It is clear that Rached followed the girls for about a year, and we follow one of them from the early months of pregnancy and through to childbirth. According to the film's editor Mona Rabei the one hour and eight minutes worth of footage was constructed from 60 hours of film.
Each of the six girls has her own story. One ran away from her family, another was born on the street, a third is asked by a family member to return home while another has already been forgotten by her family. What they share is misery and poverty, as well as an ability to resist, to overcome their conditions and at times find a kind of contentment simply in being alive. Each has fallen in love with a young man, also a child of the streets, though most of these young men are in prison for having committed a felony, either theft or trafficking drugs.
Whereas at first sight the girls may seem to be prostitutes, they suffer constantly from the threat of sexual abuse, rape being one of the many costs of being systematically denied all rights. One of the girls cuts her hair short and wears boys' clothes in an attempt to escape unwanted sexual attention.
For the girls "the government" is a mysterious entity represented by the policemen who chase them and imprison the young men they love. The only acts of kindness they encounter come from Hind, a middle-class religious woman who sympathises with the girls and in whom they confide. She becomes a kind of refuge. Hind does not try to change the circumstances of the girls or save them from street life. Instead, she gives them advice tailored to their circumstances so that they can avoid further damage; indeed, Hind seems to derive some of the energy needed to deal with her own life from the girls.
The quarter these girls inhabit is like a circus, inasmuch as it embraces people, birds and animals. Although not gypsies as such, the girls are close to gypsies in the improvised way they deal with everything, even theft, and in their scorn for rational thinking. This aspect is interpreted by Tamer Karawan, who contributed the film's musical theme, reminiscent of the circus and employed by the director with great skill.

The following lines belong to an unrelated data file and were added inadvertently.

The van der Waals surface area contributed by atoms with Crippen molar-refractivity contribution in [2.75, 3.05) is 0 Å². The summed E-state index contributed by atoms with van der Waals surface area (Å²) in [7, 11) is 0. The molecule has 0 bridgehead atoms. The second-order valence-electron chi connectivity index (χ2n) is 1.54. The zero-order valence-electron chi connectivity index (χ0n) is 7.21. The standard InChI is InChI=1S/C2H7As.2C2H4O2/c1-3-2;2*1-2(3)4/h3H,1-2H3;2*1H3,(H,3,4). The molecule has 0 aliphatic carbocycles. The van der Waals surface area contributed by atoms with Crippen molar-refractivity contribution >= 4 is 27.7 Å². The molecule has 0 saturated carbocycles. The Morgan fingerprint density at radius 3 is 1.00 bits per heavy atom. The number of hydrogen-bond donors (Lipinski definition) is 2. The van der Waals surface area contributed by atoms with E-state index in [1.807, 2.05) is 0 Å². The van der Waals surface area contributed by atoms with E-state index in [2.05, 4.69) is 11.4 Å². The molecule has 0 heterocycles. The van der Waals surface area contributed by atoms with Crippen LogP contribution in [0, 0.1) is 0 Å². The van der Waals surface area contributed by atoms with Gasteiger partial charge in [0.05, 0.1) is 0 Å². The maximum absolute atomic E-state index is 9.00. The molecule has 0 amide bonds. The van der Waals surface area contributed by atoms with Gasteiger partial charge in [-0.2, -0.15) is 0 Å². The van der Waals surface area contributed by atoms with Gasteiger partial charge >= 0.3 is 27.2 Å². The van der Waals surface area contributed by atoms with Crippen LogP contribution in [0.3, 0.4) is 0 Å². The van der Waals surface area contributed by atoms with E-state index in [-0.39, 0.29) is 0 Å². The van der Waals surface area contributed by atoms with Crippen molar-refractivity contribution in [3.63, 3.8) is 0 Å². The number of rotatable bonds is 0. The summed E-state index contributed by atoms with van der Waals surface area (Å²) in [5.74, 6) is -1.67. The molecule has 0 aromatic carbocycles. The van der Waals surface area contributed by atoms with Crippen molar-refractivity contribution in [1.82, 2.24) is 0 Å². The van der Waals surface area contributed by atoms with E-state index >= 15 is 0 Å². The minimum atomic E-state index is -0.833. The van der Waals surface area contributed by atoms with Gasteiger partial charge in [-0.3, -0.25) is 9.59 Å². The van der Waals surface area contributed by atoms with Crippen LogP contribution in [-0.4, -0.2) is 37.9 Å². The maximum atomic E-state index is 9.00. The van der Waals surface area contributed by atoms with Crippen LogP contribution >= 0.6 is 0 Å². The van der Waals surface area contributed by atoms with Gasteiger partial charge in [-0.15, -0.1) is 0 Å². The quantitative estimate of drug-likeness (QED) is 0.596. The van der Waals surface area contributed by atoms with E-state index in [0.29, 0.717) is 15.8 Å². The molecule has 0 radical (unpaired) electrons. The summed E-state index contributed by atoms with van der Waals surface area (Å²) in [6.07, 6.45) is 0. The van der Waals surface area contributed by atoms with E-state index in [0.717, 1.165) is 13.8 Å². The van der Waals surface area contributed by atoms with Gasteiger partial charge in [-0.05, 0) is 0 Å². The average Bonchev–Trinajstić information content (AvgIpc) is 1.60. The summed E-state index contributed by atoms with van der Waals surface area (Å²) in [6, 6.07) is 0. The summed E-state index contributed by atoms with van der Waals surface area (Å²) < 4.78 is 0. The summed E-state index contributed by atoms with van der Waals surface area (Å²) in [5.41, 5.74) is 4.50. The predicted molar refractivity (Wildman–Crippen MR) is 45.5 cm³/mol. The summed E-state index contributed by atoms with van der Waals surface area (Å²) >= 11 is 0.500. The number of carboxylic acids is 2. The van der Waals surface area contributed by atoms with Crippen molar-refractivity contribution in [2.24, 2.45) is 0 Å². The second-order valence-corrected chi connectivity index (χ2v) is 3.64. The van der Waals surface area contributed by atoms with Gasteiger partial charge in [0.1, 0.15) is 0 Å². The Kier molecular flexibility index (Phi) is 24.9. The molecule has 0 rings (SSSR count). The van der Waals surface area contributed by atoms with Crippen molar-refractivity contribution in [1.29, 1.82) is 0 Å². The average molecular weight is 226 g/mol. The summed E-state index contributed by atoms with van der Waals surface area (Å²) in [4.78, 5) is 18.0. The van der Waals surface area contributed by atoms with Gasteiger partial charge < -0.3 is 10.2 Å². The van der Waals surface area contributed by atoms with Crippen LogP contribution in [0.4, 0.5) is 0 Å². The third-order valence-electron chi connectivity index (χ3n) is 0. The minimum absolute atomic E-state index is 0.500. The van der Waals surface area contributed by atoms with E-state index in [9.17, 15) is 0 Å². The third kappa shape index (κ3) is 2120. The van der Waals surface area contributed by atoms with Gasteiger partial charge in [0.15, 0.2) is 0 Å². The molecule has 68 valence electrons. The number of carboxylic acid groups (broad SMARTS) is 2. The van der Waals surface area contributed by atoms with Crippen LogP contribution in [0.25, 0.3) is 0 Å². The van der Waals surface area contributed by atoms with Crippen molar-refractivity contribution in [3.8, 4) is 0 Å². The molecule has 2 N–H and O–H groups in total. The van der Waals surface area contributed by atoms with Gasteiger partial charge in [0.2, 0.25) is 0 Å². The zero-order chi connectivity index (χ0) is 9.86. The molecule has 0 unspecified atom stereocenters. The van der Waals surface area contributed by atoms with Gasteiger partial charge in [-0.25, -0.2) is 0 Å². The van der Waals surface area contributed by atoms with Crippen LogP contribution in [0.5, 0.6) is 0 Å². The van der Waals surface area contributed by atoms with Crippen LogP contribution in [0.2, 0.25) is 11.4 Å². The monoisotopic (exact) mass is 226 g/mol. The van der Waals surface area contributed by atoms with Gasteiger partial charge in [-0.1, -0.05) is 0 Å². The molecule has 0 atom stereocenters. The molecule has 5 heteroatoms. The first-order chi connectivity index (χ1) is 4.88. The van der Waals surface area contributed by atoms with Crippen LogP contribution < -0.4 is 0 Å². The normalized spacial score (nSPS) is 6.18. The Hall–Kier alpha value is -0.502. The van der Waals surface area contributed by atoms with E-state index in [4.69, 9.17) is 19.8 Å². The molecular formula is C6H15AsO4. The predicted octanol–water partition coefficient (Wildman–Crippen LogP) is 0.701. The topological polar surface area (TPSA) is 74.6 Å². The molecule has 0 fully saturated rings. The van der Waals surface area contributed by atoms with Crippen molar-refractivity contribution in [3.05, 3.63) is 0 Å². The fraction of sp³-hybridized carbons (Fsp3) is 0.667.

The circus ambiance is spelled out at the beginning of the film when we see one of the girls on horseback amid the cars in the street, a scene repeated towards the end and suggesting the joy born out of pain often associated with clowns. The gypsy feel is further emphasised by singing, especially when the girls sing "muwatin wa mukhbir wa harami" (A citizen, a detective, and a thief), the theme song from Daoud Abdel-Sayed's masterly film of the same title.
Some scenes in El-Banat Dol are almost unbearably moving, especially those surrounding the birth of a baby, when a cot is prepared from a cast- off box. Is this a documentary, or should it be considered a feature film, with the girls reenacting their own lives? It doesn't really matter; such critical classifications come after the fact of the creative act and are secondary to it. The point to be made is that Rached neither asks the viewers to respond to the film as a feature, nor does she expect them to believe that she took her camera to the street and filmed with a fly on the wall technique.
She has carefully selected footage that interprets what she has seen. For example, there is a scene in which she addresses one of the girls from behind the camera and tells her that the filming could stop if she'd prefer.
While foregrounding the strategies for survival these girls are forced to adopt El-Banat Dol does not ignore the daily tragedy of their plight. Rather, the film is a plea to solve the problems faced by street children, and one that operates on a level that is at once humane and subtle.